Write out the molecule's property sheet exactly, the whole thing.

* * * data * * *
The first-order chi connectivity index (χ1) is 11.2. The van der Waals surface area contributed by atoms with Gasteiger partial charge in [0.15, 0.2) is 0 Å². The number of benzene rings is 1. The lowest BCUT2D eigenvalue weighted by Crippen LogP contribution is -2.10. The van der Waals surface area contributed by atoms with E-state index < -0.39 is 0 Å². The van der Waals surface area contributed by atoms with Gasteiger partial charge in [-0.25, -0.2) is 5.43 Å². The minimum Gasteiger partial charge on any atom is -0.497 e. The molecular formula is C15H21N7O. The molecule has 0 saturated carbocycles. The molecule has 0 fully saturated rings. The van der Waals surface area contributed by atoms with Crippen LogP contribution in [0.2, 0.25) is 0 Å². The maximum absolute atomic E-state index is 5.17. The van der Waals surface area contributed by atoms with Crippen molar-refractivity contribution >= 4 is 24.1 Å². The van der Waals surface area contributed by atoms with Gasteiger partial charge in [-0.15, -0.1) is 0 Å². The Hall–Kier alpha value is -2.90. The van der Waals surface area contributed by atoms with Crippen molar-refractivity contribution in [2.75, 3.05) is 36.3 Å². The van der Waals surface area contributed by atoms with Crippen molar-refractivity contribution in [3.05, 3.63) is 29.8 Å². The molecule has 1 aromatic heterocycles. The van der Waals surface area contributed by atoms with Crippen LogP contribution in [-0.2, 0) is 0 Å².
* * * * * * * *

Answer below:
The first-order chi connectivity index (χ1) is 11.2. The van der Waals surface area contributed by atoms with Gasteiger partial charge in [0.15, 0.2) is 0 Å². The number of benzene rings is 1. The lowest BCUT2D eigenvalue weighted by Crippen LogP contribution is -2.10. The van der Waals surface area contributed by atoms with E-state index < -0.39 is 0 Å². The van der Waals surface area contributed by atoms with Gasteiger partial charge in [-0.25, -0.2) is 5.43 Å². The minimum Gasteiger partial charge on any atom is -0.497 e. The molecular formula is C15H21N7O. The molecule has 0 saturated carbocycles. The molecule has 0 fully saturated rings. The van der Waals surface area contributed by atoms with Crippen LogP contribution in [0.2, 0.25) is 0 Å². The maximum absolute atomic E-state index is 5.17. The van der Waals surface area contributed by atoms with Crippen molar-refractivity contribution >= 4 is 24.1 Å². The van der Waals surface area contributed by atoms with Gasteiger partial charge in [-0.15, -0.1) is 0 Å². The Hall–Kier alpha value is -2.90. The van der Waals surface area contributed by atoms with Crippen molar-refractivity contribution in [2.75, 3.05) is 36.3 Å². The van der Waals surface area contributed by atoms with Crippen molar-refractivity contribution in [3.05, 3.63) is 29.8 Å². The molecule has 1 aromatic heterocycles. The van der Waals surface area contributed by atoms with Crippen LogP contribution in [-0.2, 0) is 0 Å².